To see how this would work recall the large positive supply shocks from Asia and technology that culminated in the productivity boom of 2002-2004. Both of these developments raised the return to capital and put downward pressure on inflation. All else equal, the higher return to capital should have resulted in a higher market-clearing or 'natural interest rate' while the downward drift in inflation should have supported the growth of real wages. Instead, the Fed offset the decline in inflation by lowering its target interest rate. Given the Fed's monetary superpower
status, this lowering of short-term interest rates was replicated across much of the world. So just as the fundamentals of the global economy were pointing to higher real interest rates and lower inflation, the Fed and other central banks moved in the opposite direction to keep inflation stable. These actions served to raise firm's profits while reducing labor's share of income.1
Here's why. A permanent rise in productivity means lower per unit production costs for firms. In turn, this means greater profit margins for a given sales price. Firms will respond to this development by building more plants. This expands the productive capacity of the economy and causes, given competitive pressures, firms to lower their sales prices in an attempt to gain market share. Their profit margins, though, should remain relatively stable because the drop in their output prices is matched by a drop in their unit costs of production.
Note that all firms are lowering to varying degrees their output price because of this process. Consequently, the price level, an average of firms’ output prices, will also fall. This spreads the benefits of the productivity gains to all workers through higher real wages. And with these higher real wages workers can provide the demand needed for full employment.
Now imagine central banks respond to this productivity-driven deflation by easing monetary policy, as they would under inflation targeting. Sales prices are stabilized, but given sticky input prices like wages this action also leads to expanded profit margins. So instead of allowing the productivity gains to be shared with labor through a gently falling price level, monetary policy has instead served to increase the share of income going to capital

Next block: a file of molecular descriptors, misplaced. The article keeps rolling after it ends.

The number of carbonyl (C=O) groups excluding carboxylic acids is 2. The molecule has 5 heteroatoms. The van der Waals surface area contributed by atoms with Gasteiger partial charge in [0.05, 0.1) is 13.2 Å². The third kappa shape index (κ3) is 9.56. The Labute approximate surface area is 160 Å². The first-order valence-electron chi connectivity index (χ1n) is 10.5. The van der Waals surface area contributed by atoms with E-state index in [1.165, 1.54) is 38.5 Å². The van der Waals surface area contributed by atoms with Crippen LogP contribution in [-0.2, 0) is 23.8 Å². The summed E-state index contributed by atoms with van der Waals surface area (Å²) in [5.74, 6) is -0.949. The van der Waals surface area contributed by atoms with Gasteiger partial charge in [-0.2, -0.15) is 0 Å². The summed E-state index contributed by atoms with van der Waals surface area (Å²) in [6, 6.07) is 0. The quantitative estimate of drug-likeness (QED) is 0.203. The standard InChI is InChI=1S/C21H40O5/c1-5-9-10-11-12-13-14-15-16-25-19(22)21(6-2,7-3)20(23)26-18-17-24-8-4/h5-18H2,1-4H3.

This, in my view, explains a meaningful amount--though not all--of the growth in capital income since the mid-1990s. And my fear is that in the second machine age with rapid productivity growth this trend will worsen. Below is a figure from a recent paper of mine
that lends support to this interpretation:
Now I want to be clear. I am not advocating the malign deflation that comes form a collapse of aggregate demand, as seen in the 1930s. What I am talking about is allowing productivity shocks to be gently reflected in the price level while stabilizing aggregate demand growth. This is a benign form of deflation
and yes, it has happened
Under this kind of deflation, the standard problems associated with deflation--the zero lower bound (ZLB), financial intermediation, and real debt burdens--are less of an issue. The higher productivity growth implies a higher real interest rate that should counter the downward pressure on the nominal interest rate and therefore minimize the chance of hitting the ZLB. Financial intermediation should not be adversely affected either, since the burden of any unanticipated increase in real debt coming from the benign deflation would be offset by a corresponding unanticipated increase in real incomes. Collateral values, meanwhile, should not decline but increase given expectations of higher future earnings from the productivity growth.
By keeping output price growth stable, inflation targeting inadvertently contributes to the rising share of income going to capital in periods of rising productivity. So what kind of monetary policy would stabilize aggregate demand growth and allow changes in productivity growth to be reflected in the price level and thus in real wages? The answer is a NGDP target. Under this rule, the Fed would aim to stabilize the growth of total dollar spending (or equivalently nominal income) and quit worrying about changes in inflation. Some like George Selgin
would further focus the Fed target explicitly on the expected growth of nominal wages. Either way, the Fed would let productivity be reflected in the price level.
1Since output prices have been stabilized, workers are still getting the real wage they were expecting ex-ante. Hence, there is not the same motivation to ask for a wage increase allowing this condition to persist for awhile. Workers, however, will begin to grumble as they see the increased share of income going to capital as is now the case.
So a partial solution to the growing income inequality between labor and capital income is to have monetary policy adopt a NGDP target of some kind. For those who have little faith in monetary policy hitting a NGDP target this approach can be operationalized
with the help of fiscal policy.